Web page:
Several patients with an MID have been reported in whom ASCL was one among other clinical manifestations. In a 38-year-old male with mitochondrial encephalopathy, lactic acidosis, and stroke-like episodes (MELAS) syndrome due to the variant m.3243A>G in tRNA(Leu), magnetic resonance angiography (MRA) and digital subtraction angiography revealed a distal stenosis of the right internal carotid artery (ICA) and sparse cortical vessels in the absence of any classical risk factor [2]. Additionally, this patient had migraine since age 18 years, hearing impairment, and recurrent stroke-like episodes (SLEs) [2]. The patient was initially put on aspirin and statins but did not improve. On the contrary, he profited from coenzyme-Q (CoQ), L-arginine, vitamin-C, and valproic acid [2]. In another case report, a 58-year-old female with a six-year history of cognitive decline was diagnosed with early-onset, subcortical, ischemic, vascular dementia in the absence of any classical risk factors for ASCL [3]. She also did not have atrial fibrillation. Investigations for cardiac disease were normal but she carried the mtDNA variant m.3316G>A in ND1 [3]. In a further case report, a 57-year-old female with pigmentary retinopathy, epilepsy, ataxia, and neuropathy due to the mtDNA variant m.8839G>C in ATP6 with acute ischemic stroke in the territory of the right median cerebral artery (MCA) was reported [4]. Workup for the causes of stroke disclosed any cardiac cause, particularly heart failure and atrial fibrillation, and conventional angiography was normal. Classical risk factors for ASCL were also absent [4]. In a seven-year-old female with MELAS due to the variant m.3243A>G in tRNA(Leu) (heteroplasmy 58%) and the variant c.985A>G in medium-chain acyl-CoA dehydrogenase (MCAD), MRA revealed occlusion of the left ICA in the absence of atrial fibrillation and heart failure or any classical risk factor for ASCL [5]. With the progression of the disease, the right ICA also became involved, resulting in the development of Moya Moya syndrome [5]. In a Chinese study of patients with mitochondrial encephalomyopathy, ICA stenosis was found in two patients and posterior cerebral artery (PCA) stenosis in one patient. Unfortunately, the study is not accessible via established databanks and only cited in a study by Sun et al. (2018) [2]. In a nine-year-old male with MELAS due to the variant m.3243A>G in tRNA (Leu), MRA revealed a segmental narrowing in the crural segment of the right PCA with good distal runoff [6]. The patient did not carry any classical risk factors for ASCL. The patient was treated with dichloroacetate, dexamethasone, thiamine, and CoQ [6]. In a seven-year-old female with MELAS, conventional cerebral angiography revealed an occlusion of the right PCA in the absence of any risk factors for ASCL [7]. In a 21-year-old male with MELAS/Kearns-Sayre overlap syndrome and Wolff-Parkinson-White (WPW) syndrome, cerebral angiography revealed irregularities and, respectively, occlusions of several branches of the left anterior cerebral artery (ACA) and MCA [8]. In a recent study on patients with methyl-malonic aciduria/encephalopathy, an increased prevalence of lacunar stroke in the globus pallidus bilaterally was found, suggesting that the metabolic defect is associated with the development of cerebral microangiopathy [9].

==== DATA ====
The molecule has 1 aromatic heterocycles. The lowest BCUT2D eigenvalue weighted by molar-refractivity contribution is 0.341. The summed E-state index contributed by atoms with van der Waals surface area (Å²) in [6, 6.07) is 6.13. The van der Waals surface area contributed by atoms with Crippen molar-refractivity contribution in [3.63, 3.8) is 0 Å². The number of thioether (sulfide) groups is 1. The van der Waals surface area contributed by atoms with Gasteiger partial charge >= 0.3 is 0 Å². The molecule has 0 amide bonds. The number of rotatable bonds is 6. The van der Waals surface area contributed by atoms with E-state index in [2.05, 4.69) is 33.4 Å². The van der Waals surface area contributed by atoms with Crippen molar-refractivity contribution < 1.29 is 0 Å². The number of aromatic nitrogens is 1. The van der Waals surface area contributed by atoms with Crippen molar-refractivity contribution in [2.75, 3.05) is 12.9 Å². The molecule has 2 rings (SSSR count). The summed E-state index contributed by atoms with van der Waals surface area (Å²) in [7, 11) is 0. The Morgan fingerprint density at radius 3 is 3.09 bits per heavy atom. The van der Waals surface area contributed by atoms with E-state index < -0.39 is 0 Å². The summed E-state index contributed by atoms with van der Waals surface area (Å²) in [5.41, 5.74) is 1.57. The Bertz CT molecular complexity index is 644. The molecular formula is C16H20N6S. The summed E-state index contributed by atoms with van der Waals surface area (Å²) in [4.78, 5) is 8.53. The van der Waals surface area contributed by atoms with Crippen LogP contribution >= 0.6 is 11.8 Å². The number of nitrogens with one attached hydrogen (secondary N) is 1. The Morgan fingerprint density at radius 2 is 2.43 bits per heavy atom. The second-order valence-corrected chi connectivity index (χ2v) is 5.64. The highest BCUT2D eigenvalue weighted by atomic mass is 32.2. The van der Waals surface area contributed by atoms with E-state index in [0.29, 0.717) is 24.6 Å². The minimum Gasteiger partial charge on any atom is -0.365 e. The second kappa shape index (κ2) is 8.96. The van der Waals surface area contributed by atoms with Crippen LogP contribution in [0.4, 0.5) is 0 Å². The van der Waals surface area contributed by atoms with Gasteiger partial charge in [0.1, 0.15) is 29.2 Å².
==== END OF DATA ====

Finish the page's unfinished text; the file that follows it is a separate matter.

In a study of 225 patients with myocardial infarction (MI), a positive correlation between MI and the variant m.5178C>A was found [10]. A negative correlation was reported between MI and the variants m.14846G>A and m.12315G>A [10]. It was concluded that the variant m.5178C>A represents a risk factor for the development of MI and that the variants m.14846G>A and m.12315G>A may have a protective effect for MI [10]. In a study of 65 patients with coronary heart disease (CHD) and 23 atherosclerotic plaques, it was found that an mtDNA deletion of 4977 bp was present in 26.2% of the patients as compared to 4.5% in controls [11]. Also, the heteroplasmy rates of the deletion were higher in patients as compared to controls, ranging from 18% to 46% [11]. The heteroplasmy rates were neither influenced by classical risk factors for ASCL nor by any clinical parameter [11]. In a recent study on endothelial cells from patients with MELAS due to the variant m.3243A>G, it was found that endothelial cells were diseased and found to be pro-atherogenic and pro-inflammatory due to high levels of reactive oxygen species (ROS), OxLDLs, and a high basal expression of vascular cell adhesion molecule-1 (VCAM-1), particularly isoform-b [12]. In dysfunctional endothelial cells, more monocytes adhered to endothelial cells than in control cells, suggesting an atherosclerosis-like pathology in MELAS [12]. Notably, these pathological findings could be reversed by treatment with antioxidants, suggesting that lowering ROS is crucial for MELAS patients [12]. In a study by Tanaka et al. (2004), the mtDNA variant m.8794T>C in ATP6 was associated with coronary sclerosis [13]. Unfortunately, the original paper was not accessible and only the description by Blanco-Grau was available [4]. In a study of patients with CHD, it has been shown that the amount of mtDNA in leukocytes is reduced [14]. It was concluded that the amount of leukocyte mtDNA predicts the severity of coronary atherosclerosis [14]. In a study of 482 patients with CHD, the variant m.16189T>C was associated with an increased risk of CHD [15]. Also in a Saudi cohort of 669 patients, the polymorphism m.16189T>C was associated with an increased risk of CHD [16]. Furthermore, there are indications that certain haplogroups (e.g. haplogroup-T) predispose for the development of ASCL [17]. In a Russian study, an association between the variants m.652delG, m.3336C>T, m.12315G>A, m.14459G>A, and m.15059G>A with the development of carotid atherosclerosis was found [18].